As We Speak (SPLIS)

SPLIS News, Volume 3:1 (November 2005)

by User Not Found | 11/03/2011
In This Issue...
  • Leadership Updates
    • A Letter From the Chair
    • Letters From the “As We Speak” Coeditors
  • Articles and Information
    • TESOL Quarterly Special Issue on Pronunciation
    • Review of College Oral Communication 1
    • Focus on SPLIS Members: Our Official Members-at-Large
  • About This Community
    • What Is SPLIS-L?
    • Call for Submissions
    • SPLIS Community Members
Leadership Updates A Letter From the Chair

Laura Hahn, Chair, SPLIS, lhahn@uiuc.edu

Dear SPLIS colleagues,

I hope all of you are doing well. This is a random collection of thoughts for October….

Our Interest Section…
We have 483 members! This makes us midsized compared with the other 19 interest sections of TESOL. We are planning to hold online elections for our leadership soon, so please let us know if you'd like to get involved.

Have you ever wanted to get…
…descriptions of English vowel and consonant sounds, along with audio and video examples?
…resources for authentic listening material including written transcripts?
…a list of minimal pairs for many vowel and consonant contrasts?

You can find these (and many other interesting and useful resources) via links on our SPLIS Web site at http://www.soundsofenglish.org/SPLIS/.
You should check it out-and let us know of other good links we should add! Thank you, Holly Gray, for maintaining this site.

Drama…
TESOL-Drama is a community that discusses the use of drama techniques in second/foreign language teaching. This area of interest is so relevant to speech, pronunciation, and listening! TESOL members can join this list by visiting http://www.msu.edu/~caplan/drama.

TESOL 2006…
I would like to thank everyone who read proposals for SPLIS for TESOL 2006 in Tampa. TESOL has still not finalized the program, but I predict that there will be many exciting topics and presenters for SPLIS. We will provide you with an agenda of SPLIS events when the event gets closer.

Keep in touch!

Laura


Letters From the “As We Speak” Coeditors

Greetings!

Welcome to a new academic year. I hope that this newsletter finds you happy and comfortable in the midst of yet another semester. The day I am writing this marks the first day in Chicago that we have been able to pull out our sweaters and begin dressing for cool weather. Fall semesters always bring me joy and make me wish I were a student again. Okay, maybe that's going a little too far.

This new academic year also brings us a new "As We Speak" e-newsletter. I am thrilled to be working with Paula Baird on our electronic newsletter. We have big plans and hope that you will contribute to this wonderful forum for communication and education for all SPLIS members.

We hope that you will contribute not only your articles and teaching techniques to future newsletters, but also your questions and suggestions for how to make this newsletter work for you. Paula and I are developing new sections for our newsletter and are looking forward to your contributions. We will begin accepting submissions for our spring edition soon. Please feel free to contact either Paula or myself if you would like to contribute to this newsletter.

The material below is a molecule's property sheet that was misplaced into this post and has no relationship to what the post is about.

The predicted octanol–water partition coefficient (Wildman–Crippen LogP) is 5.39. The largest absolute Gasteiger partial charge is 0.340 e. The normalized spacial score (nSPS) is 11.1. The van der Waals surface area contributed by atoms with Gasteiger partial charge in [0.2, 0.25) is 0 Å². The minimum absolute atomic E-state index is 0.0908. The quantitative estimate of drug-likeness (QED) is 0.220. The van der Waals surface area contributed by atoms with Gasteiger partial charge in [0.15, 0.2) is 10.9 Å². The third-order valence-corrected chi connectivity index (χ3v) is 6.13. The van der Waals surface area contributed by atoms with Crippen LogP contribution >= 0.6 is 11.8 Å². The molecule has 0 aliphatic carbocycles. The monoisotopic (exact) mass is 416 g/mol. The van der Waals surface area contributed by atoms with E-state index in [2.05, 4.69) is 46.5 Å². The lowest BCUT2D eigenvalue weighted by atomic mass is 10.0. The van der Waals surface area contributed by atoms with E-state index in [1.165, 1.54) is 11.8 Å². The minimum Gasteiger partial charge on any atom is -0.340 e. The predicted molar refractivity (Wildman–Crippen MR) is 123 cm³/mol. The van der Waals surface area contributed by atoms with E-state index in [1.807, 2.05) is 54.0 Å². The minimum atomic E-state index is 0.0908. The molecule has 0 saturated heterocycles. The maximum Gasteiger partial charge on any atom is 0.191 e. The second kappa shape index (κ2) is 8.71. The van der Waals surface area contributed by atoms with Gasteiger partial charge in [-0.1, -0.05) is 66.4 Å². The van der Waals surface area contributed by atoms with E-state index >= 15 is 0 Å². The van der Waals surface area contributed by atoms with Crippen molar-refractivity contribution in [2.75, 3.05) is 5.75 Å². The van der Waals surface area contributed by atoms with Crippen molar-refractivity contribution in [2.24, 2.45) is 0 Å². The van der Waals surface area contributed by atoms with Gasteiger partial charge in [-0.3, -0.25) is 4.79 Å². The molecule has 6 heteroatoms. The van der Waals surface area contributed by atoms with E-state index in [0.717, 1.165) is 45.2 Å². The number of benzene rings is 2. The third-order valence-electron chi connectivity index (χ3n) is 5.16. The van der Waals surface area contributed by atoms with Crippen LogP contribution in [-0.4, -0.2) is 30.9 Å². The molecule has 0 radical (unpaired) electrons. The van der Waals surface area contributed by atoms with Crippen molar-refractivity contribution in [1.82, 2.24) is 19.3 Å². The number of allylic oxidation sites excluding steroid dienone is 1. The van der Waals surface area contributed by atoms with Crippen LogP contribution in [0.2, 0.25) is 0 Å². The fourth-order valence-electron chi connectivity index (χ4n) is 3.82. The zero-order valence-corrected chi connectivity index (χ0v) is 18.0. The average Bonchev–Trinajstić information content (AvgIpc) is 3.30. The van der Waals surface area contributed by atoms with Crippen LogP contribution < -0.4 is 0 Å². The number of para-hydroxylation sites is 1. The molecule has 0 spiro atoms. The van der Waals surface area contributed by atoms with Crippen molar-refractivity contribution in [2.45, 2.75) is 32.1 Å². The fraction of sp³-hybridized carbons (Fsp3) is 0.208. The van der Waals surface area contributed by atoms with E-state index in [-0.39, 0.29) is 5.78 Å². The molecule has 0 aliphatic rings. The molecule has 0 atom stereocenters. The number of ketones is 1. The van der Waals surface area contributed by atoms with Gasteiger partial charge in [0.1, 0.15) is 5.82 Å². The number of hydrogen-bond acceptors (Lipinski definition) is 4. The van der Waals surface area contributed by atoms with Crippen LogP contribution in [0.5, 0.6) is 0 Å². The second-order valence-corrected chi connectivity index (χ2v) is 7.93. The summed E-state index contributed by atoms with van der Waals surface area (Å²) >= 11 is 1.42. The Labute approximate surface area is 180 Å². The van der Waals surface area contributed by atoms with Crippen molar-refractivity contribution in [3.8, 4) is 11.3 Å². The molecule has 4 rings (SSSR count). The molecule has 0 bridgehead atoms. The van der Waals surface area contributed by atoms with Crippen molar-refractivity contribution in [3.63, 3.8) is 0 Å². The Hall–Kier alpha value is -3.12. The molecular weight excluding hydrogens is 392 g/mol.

Thanks,

Kate Hahn
SPLIS newsletter coeditor
khahn@rocketmail.com

Dear SPLIS Members,

Greetings from your other coeditor! Like Kate, I hope that the fall semester has begun smoothly. I am in New England. Here our leaves are beginning to change to the oranges and golds we are so famous for.

I especially want to send greetings to SPLIS friends whose lives have been disrupted by hurricanes this fall. You will remain in our thoughts over this academic year as you begin to regain some balance and stability in your personal and academic lives.

You will notice that I am now one of two coeditors for the SPLIS e-newsletter. I want to thank Kate Hahn for volunteering to help with this publication. It is both more fun and easier to build a newsletter as a twosome.

Now I would like to challenge our readers. We need input from you. Did you try to implement the mirroring technique that was described in our newsletter last fall? If so, was it successful? Please consider writing a review of what worked and what was difficult to implement. Did you use a new book this year? Did it meet your expectations? Please consider writing a book review. Are you doing classroom-based research on a topic of interest? Do you have a problem for which you need a solution? Do you have a unique solution to a common problem?

Answers to any of the above questions would be of interest to our readers. Please consider submitting an article. We want to hear from you!

Best,

Paula W. Baird
SPLIS newsletter coeditor
pwbaird@comcast.net



Articles and Information TESOL Quarterly Special Issue on Pronunciation

John Levis, Iowa State University, jlevis@iastate.edu

Hot off the presses is a special issue of TESOL Quarterly, the preeminent journal in the field of TESOL. Focusing on pronunciation, this issue features seven longer papers on a variety of pronunciation-related topics, four shorter papers, and two reviews of cutting-edge software. There has been a tremendous amount of interest in this topic. An initial call for abstracts resulted in 66 submissions, almost double the previous highest number for a TESOL Quarterlyspecial issue. The authors for over 30 of these abstracts were invited to submit papers for peer review. Each paper was reviewed by two to four anonymous reviewers, and the papers that were of the highest quality and that most effectively targeted the areas of the special issue were chosen. Everyone, from researchers to classroom teachers, will find something of value in the articles from this international group of teachers and researchers. (Two other excellent papers, which could not appear in this issue because of space limitations, will appear in a future issue of TESOL Quarterly, so you have a couple more papers on pronunciation to look forward to!)